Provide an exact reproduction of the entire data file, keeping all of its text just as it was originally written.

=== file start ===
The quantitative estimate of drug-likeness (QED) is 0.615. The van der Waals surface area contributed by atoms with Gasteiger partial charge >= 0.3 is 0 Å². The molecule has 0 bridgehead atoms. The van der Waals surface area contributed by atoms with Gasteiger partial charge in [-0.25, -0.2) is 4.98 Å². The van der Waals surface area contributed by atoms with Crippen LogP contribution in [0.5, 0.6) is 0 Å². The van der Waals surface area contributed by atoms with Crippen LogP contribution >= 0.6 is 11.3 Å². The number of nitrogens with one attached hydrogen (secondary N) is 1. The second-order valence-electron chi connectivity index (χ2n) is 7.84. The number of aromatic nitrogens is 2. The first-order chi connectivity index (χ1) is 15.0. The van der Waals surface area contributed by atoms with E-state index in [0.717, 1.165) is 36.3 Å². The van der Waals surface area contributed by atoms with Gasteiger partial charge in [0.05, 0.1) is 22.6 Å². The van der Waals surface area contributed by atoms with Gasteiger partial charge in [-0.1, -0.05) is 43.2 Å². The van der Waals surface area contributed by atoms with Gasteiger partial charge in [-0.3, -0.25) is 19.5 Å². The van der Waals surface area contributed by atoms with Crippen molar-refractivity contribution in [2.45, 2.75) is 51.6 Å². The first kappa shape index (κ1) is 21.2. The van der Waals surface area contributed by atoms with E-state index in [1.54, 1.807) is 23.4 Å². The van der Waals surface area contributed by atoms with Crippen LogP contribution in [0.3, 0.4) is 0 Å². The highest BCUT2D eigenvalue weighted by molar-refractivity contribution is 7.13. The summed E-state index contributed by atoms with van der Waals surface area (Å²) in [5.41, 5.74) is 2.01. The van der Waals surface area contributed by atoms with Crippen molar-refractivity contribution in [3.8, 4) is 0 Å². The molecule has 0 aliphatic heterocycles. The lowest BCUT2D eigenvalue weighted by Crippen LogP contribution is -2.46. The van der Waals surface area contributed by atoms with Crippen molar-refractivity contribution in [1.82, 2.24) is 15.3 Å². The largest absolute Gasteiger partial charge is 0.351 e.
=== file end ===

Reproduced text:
The quantitative estimate of drug-likeness (QED) is 0.615. The van der Waals surface area contributed by atoms with Gasteiger partial charge >= 0.3 is 0 Å². The molecule has 0 bridgehead atoms. The van der Waals surface area contributed by atoms with Gasteiger partial charge in [-0.25, -0.2) is 4.98 Å². The van der Waals surface area contributed by atoms with Crippen LogP contribution in [0.5, 0.6) is 0 Å². The van der Waals surface area contributed by atoms with Crippen LogP contribution >= 0.6 is 11.3 Å². The number of nitrogens with one attached hydrogen (secondary N) is 1. The second-order valence-electron chi connectivity index (χ2n) is 7.84. The number of aromatic nitrogens is 2. The first-order chi connectivity index (χ1) is 15.0. The van der Waals surface area contributed by atoms with E-state index in [0.717, 1.165) is 36.3 Å². The van der Waals surface area contributed by atoms with Gasteiger partial charge in [0.05, 0.1) is 22.6 Å². The van der Waals surface area contributed by atoms with Gasteiger partial charge in [-0.1, -0.05) is 43.2 Å². The van der Waals surface area contributed by atoms with Gasteiger partial charge in [-0.3, -0.25) is 19.5 Å². The van der Waals surface area contributed by atoms with Crippen molar-refractivity contribution in [2.45, 2.75) is 51.6 Å². The first kappa shape index (κ1) is 21.2. The van der Waals surface area contributed by atoms with E-state index in [1.54, 1.807) is 23.4 Å². The van der Waals surface area contributed by atoms with Crippen LogP contribution in [0.3, 0.4) is 0 Å². The highest BCUT2D eigenvalue weighted by molar-refractivity contribution is 7.13. The summed E-state index contributed by atoms with van der Waals surface area (Å²) in [5.41, 5.74) is 2.01. The van der Waals surface area contributed by atoms with Crippen molar-refractivity contribution in [3.8, 4) is 0 Å². The molecule has 0 aliphatic heterocycles. The lowest BCUT2D eigenvalue weighted by Crippen LogP contribution is -2.46. The van der Waals surface area contributed by atoms with Crippen molar-refractivity contribution in [1.82, 2.24) is 15.3 Å². The largest absolute Gasteiger partial charge is 0.351 e.